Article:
Karlheinz Stockhausen, 1928-2007

Gesang der Jünglinge. Elektronische Musik
Faksimile-Edition 2001. 1955-1956. Werk Nr.8

Songs of the Youths. Electronic Music - 1955-1956

Kürten, 2001. 4°, 308 pp.

Stockhausen, Gesang der Jüngling, 2


Stockhausen, Gesang der Jüngling, 3

Stockhausen, Gesang der Jüngling, 4

Stockhausen, Gesang der Jüngling, 5


Stockhausen, Gesang der Jüngling, cover

Gesang der Jünglinge or "Song of the Youths" is often cited as the the first masterpiece of electronic music. A product of Stockhausen's early mature years (after studies at the Hochschule für Musik Köln, classes with Frank Martin and private studies in Paris with Messiaen and Milhaud), this iconic piece was realized in 1955–56 at the Westdeutscher Rundfunk Studio in Cologne just recently established by Herbert Eimert. The work comes from a period of absorption with phonics, acoustics, and information theory. The autograph "score" reproduced here in full color and which includes numerous “sketches”, is like no other document in the history of music; it consists of a wide variety carefully drawn charts and graphs (including the traditional pentagram). It integrates electronic sounds with the human voice by means of matching voice resonances with pitch and creating sounds of phonemes electronically. Commentators credit Stockhausen with bringing together for the first time ever the two opposing worlds of the purely German "elektronische Musik" and the French "musique concrète", which transforms recordings of acoustical events. Using synthesizer, mixer and tape recorders it was originally mastered in five-channel sound (later reduced to four channels) and included a spatial component.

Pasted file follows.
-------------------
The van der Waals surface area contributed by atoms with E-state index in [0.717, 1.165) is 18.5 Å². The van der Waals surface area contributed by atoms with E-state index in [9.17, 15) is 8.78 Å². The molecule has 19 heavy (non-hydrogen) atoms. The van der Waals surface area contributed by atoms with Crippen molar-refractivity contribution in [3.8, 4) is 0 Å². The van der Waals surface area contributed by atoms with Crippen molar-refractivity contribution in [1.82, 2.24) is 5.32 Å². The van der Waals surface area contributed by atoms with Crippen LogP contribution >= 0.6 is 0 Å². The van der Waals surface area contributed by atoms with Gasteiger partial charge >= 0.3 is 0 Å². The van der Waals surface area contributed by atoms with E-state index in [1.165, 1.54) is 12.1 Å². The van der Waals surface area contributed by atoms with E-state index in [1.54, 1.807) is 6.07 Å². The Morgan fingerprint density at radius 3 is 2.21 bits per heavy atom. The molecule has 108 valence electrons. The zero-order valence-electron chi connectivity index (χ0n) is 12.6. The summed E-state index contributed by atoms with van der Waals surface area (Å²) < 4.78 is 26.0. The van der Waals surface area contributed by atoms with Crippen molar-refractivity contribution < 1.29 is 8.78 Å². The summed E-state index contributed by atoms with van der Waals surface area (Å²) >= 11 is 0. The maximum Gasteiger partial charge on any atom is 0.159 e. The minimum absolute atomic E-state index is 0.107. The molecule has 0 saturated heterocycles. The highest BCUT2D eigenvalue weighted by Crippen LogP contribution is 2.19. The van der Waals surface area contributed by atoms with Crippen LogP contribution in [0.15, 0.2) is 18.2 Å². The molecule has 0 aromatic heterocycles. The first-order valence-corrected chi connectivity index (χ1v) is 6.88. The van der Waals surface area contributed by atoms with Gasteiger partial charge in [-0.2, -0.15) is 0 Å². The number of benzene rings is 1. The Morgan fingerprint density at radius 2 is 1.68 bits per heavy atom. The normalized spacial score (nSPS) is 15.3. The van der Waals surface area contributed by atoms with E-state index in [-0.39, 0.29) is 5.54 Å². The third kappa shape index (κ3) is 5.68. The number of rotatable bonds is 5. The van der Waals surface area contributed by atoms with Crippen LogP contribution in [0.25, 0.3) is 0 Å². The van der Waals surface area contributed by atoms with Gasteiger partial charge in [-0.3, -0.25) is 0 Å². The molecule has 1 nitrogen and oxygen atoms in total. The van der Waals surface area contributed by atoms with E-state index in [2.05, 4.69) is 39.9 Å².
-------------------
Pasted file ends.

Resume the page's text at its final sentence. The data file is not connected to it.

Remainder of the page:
It has been pointed out that Gesange der Jünglinge is a piece of total serialism, serializing pitch, duration, dynamics and timbre of every electronic and vocal event. The idea behind the composition is a Mass for electronic sounds and voices and according to the composer's biographer, Stockhausen regarded this mass as a sacred work, written from personal conviction (both of Stockhausen's parent had tragic ends). Although it was never permitted to be performed in the Cologne Cathedral because of the prohibition of necessary loudspeakers, that was apparently Stockhausen's original intended venue. According to Decroupet and Ungeheuer there are 3 basic types of material used: 1) the recorded voice of a boy soprano, 2) electronically generated sine tones, 3) electronically generated pulses (clicks); each of these may be composed along a scale running from discrete events to massed "complexes" structured statistically. The last category occurs in Stockhausen's electronic music for the first time in Gesang der Jünglinge, and originates in the course of studies Stockhausen took between 1954 and 1956 with Werner Meyer-Eppler at the University of Bonn. The text of Gesang der Jünglinge is from a Biblical story in The Book of Daniel where Nebuchadnezzar throws Shadrach, Meshach, and Abednego into a fiery furnace but miraculously they are unharmed and begin to sing praises to God. This text is presented in a carefully devised scale of seven degrees of comprehensibility, an idea which also came from Werner Meyer-Eppler's seminar. Hardbound with photo of Stockhausen on the cover.                      
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